You’re driving home after a weekend camping with friends.
It’s Sunday night and you’ve got a busy week ahead.
As soon as you get home you need to prep for your Monday morning meeting.
Your mental to-do list is growing as the GPS counts down the minutes.
You pull into your driveway and thank your friends for dropping you.
It’s only after they drive away that you realize…
You don’t have your keys! 😱
In a rush to leave your house you left them on the counter—and your door automatically locked behind you.
You Google “locksmith near me.” You call the first number. Thankfully, someone picks up. It turns out they can be there in 10 minutes!
Happily you hang up the phone. Ten minutes isn’t a huge deal.
The locksmith arrives right on time and walks up to your door. They fumble with the lock with a series of tools. To your surprise, they’ve got the door open within 3 minutes.
“Wow, thank you! That was so fast,” you say gleefully, “How much do I owe you?”
The locksmith says it’ll be $190.
Are you surprised by the price?
In today’s edition of Why We Buy we’re exploring the Labour Illusion – why we may value something more when we think it required a lot of effort.
Let’s get into it…
“Top Marketing Newsletters You Need to Subscribe To”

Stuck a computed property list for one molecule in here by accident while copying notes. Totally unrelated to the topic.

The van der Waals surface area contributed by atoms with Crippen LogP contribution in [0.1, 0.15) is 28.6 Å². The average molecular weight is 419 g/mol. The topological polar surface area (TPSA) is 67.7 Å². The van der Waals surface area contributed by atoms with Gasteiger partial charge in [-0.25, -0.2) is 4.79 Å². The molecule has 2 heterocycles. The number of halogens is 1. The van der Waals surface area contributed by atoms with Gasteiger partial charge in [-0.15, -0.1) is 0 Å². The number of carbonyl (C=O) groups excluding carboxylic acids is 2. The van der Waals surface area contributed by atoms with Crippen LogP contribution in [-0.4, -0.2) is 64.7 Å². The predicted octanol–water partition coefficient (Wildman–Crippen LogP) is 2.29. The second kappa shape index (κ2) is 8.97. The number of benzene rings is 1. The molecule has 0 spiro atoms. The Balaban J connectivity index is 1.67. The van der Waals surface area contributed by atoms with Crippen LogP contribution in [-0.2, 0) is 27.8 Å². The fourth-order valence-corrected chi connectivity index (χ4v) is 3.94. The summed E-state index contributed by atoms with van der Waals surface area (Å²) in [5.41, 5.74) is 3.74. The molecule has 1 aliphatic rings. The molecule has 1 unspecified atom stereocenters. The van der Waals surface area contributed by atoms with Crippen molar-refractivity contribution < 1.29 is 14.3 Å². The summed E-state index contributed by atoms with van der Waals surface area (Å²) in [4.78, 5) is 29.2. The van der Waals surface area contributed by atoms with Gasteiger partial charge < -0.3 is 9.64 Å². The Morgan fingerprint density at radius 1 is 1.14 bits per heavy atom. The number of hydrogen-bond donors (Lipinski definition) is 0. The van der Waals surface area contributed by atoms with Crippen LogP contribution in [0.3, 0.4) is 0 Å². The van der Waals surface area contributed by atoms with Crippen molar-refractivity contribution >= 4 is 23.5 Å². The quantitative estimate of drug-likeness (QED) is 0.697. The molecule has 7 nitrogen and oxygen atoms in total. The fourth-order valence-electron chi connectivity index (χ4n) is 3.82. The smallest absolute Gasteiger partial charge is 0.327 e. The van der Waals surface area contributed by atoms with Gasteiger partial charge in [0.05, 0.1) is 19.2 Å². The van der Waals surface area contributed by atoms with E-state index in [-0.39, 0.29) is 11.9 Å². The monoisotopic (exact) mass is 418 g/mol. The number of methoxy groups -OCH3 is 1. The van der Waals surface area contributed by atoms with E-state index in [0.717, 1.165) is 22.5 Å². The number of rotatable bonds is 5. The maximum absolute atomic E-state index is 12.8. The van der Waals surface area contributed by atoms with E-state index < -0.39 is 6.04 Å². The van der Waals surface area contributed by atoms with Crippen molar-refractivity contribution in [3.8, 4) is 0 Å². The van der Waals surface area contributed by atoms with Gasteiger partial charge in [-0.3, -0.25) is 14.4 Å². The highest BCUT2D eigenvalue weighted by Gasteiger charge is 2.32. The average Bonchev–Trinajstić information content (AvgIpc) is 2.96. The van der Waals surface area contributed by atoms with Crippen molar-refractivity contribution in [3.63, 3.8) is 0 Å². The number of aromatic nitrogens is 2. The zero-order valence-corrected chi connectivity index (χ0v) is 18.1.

The Psychology of the Labour Illusion 🧠
We might live in a short attention span economy, but we sometimes actually prefer things to take more time.
It makes us feel like we’re getting our money and time’s worth.
Researchers found that people searching for flights preferred a slower website that showed the available options loading on the page over the span of a few seconds.
When the flight results were instant, they didn’t like the experience as much.
In another study, covered on the Nudge Podcast, participants buying a house were divided into two groups.
The first group was told that a real estate agent had spent 9 hours meticulously scouring homes to find 10 apartments that fit their needs.
The second group was told that the agent used a computer program to find the 10 homes and it only took 30 minutes
Both groups were shown the exact same 10 apartments, yet the participants rated the apartments they thought took 9 hours to find as 36% better.
It turns out buyers sometimes value effort more than speed.
Inside Your Buyer’s Mind🧐
Companies thrive on selling us the fastest solutions. But that’s not what buyers are always looking for.
As Phil Agnew says, “We value labour even when it’s irrational.”
Buyers want to know they’re paying a fair amount (or got a great deal!) on a product. When something happens too fast it can make them feel cheated.
When the locksmith charges $190 to show up at your house and work for 3 minutes (plus their 10-minute drive over)… you start to calculate their hourly rate.
“That’s a lot of money,” you think.
Had the locksmith spent 40 minutes trying to open the door it may have felt like you were getting your money’s worth.
Sometimes showing your buyers the effort that goes into an outcome makes them happier with their purchase—even when it’s a bit of an illusion.